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The Mermaid Chair


The Mermaid Chair Cover

ISBN13: 9780670033942
ISBN10: 0670033944
Condition: Standard
Dustjacket: Standard
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February 17, 1988, I opened my eyes and heard a procession of sounds: first the phone going off on the opposite side of the bed, rousing us at 5:04 a.m. to what could only be a calamity, then rain pummeling the roof of our old Victorian house, sluicing its sneaky way to the basement, and finally small puffs of air coming from Hughfs lower lip, each one perfectly timed, like a metronome.

Twenty years of this puffing. Ifd heard it when he wasnft even asleep, when he sat in his leather wing chair after dinner, reading through the column of psychiatric journals rising from the floor, and it would seem like the cadence against which my entire life was set.

The phone rang again, and I lay there, waiting for Hugh to pick up, certain it was one of his patients, probably the paranoid schizophrenic whofd phoned last night convinced the CIA had him cornered in a federal building in downtown Atlanta.

A third ring, and Hugh fumbled for the receiver. 8Yes, hello,e he said, and his voice came out coarse, a hangover from sleep.

I rolled away from him then and stared across the room at the faint, watery light on the window, remembering that today was Ash Wednesday, feeling the inevitable rush of guilt.

My father had died on Ash Wednesday when I was nine years old, and in a convoluted way, a way that made no sense to anyone but me, it had been at least partially my fault.

There had been a fire on his boat, a fuel-tank explosion, theyfd said. Pieces of the boat had washed up weeks later, including a portion of the stern with Jes-Sea printed on it. Hefd named the boat for me, not for my brother, Mike, or even for my mother, whom hefd adored, but for me, Jessie.

I closed my eyes and saw oily flames and roaring orange light. An article in the Charleston newspaper had referred to the explosion as suspicious, and there had been some kind of investigation, though nothing had ever come of it=things Mike and Ifd discovered only because wefd sneaked the clipping from Motherfs dresser drawer, a strange, secret place filled with fractured rosaries, discarded saint medals, holy cards, and a small statue of Jesus missing his left arm. She had not imagined we would venture into all that broken-down holiness.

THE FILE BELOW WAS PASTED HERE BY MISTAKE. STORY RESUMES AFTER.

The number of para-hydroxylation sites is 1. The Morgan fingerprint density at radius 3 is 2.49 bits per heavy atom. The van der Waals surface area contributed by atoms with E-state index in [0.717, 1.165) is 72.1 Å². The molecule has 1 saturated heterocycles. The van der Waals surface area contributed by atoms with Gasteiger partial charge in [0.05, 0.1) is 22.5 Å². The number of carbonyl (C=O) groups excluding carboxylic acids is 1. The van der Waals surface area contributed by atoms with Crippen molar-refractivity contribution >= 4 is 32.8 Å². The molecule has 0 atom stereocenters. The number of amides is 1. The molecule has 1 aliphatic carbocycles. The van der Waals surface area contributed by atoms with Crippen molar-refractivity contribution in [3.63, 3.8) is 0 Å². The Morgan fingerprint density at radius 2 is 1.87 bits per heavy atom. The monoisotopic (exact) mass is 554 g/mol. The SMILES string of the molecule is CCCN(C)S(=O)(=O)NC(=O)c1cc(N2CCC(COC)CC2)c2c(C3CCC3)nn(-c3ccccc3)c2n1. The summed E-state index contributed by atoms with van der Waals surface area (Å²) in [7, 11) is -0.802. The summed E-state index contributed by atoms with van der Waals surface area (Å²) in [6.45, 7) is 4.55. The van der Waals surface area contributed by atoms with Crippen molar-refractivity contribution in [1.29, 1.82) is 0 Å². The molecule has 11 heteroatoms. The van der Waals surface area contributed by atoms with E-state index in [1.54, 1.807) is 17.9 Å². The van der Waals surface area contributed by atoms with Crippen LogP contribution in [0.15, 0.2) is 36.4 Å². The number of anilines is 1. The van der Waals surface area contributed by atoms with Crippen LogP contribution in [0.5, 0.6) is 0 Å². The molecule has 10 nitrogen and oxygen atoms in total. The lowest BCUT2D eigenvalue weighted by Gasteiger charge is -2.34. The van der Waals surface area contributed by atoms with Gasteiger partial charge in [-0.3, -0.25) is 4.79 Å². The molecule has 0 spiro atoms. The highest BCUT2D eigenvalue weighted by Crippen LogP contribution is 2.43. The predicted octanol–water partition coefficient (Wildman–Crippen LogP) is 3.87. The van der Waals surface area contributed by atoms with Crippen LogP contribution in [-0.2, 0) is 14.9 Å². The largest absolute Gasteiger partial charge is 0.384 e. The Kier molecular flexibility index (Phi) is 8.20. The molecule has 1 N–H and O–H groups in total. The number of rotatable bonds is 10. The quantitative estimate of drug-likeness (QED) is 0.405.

I went into that terrible sanctum almost every day for over a year and read the article obsessively, that one particular line: 8Police speculate that a spark from his pipe may have ignited a leak in the fuel line.e

Ifd given him the pipe for Fatherfs Day. Up until then he had never even smoked.

I still could not think of him apart from the word 8suspicious,e apart from this day, how hefd become ash the very day people everywhere=me, Mike, and my mother=got our foreheads smudged with it at church. Yet another irony in a whole black ensemble of them.

8Yes, of course I remember you,e I heard Hugh say into the phone, yanking me back to the call, the bleary morning. He said, 8Yes, wefre all fine here. And how are things there?e

This didnft sound like a patient. And it wasnft our daughter, Dee, I was sure of that. I could tell by the formality in his voice. I wondered if it was one of Hughfs colleagues. Or a resident at the hospital. They called sometimes to consult about a case, though generally not at five in the morning.

I slipped out from the covers and moved with bare feet to the window across the room, wanting to see how likely it was that rain would flood the basement again and wash out the pilot light on the hot-water heater. I stared out at the cold, granular deluge, the bluish fog, the street already swollen with water, and I shivered, wishing the house were easier to warm.

Ifd nearly driven Hugh crazy to buy this big, impractical house, and even though wefd been in it seven years now, I still refused to criticize it. I loved the sixteen-foot ceilings and stained-glass transoms. And the turret=God, I loved the turret. How many houses had one of those? You had to climb the spiral stairs inside it to get to my art studio, a transformed third-floor attic space with a sharply slanted ceiling and a skylight=so remote and enchanting that Dee had dubbed it the 8Rapunzel tower.e She was always teasing me about it. 8Hey, Mom, when are you gonna let your hair down?e

That was Dee being playful, being Dee, but we both knew what she meant=that Ifd become too stuffy and self-protected. Too conventional. This past Christmas, while she was home, Ifd posted a Gary Larson cartoon on the refrigerator with a magnet that proclaimed me worldfs greatest mom. In it, two cows stood in their idyllic pasture. One announced to the other, 8I donft care what they say, Ifm not content.e Ifd meant it as a little joke, for Dee.

I remembered now how Hugh had laughed at it. Hugh, who read people as if they were human Rorschachs, yet hefd seen nothing suggestive in it. It was Dee whofd stood before it an inordinate amount of time, then given me a funny look. She hadnft laughed at all.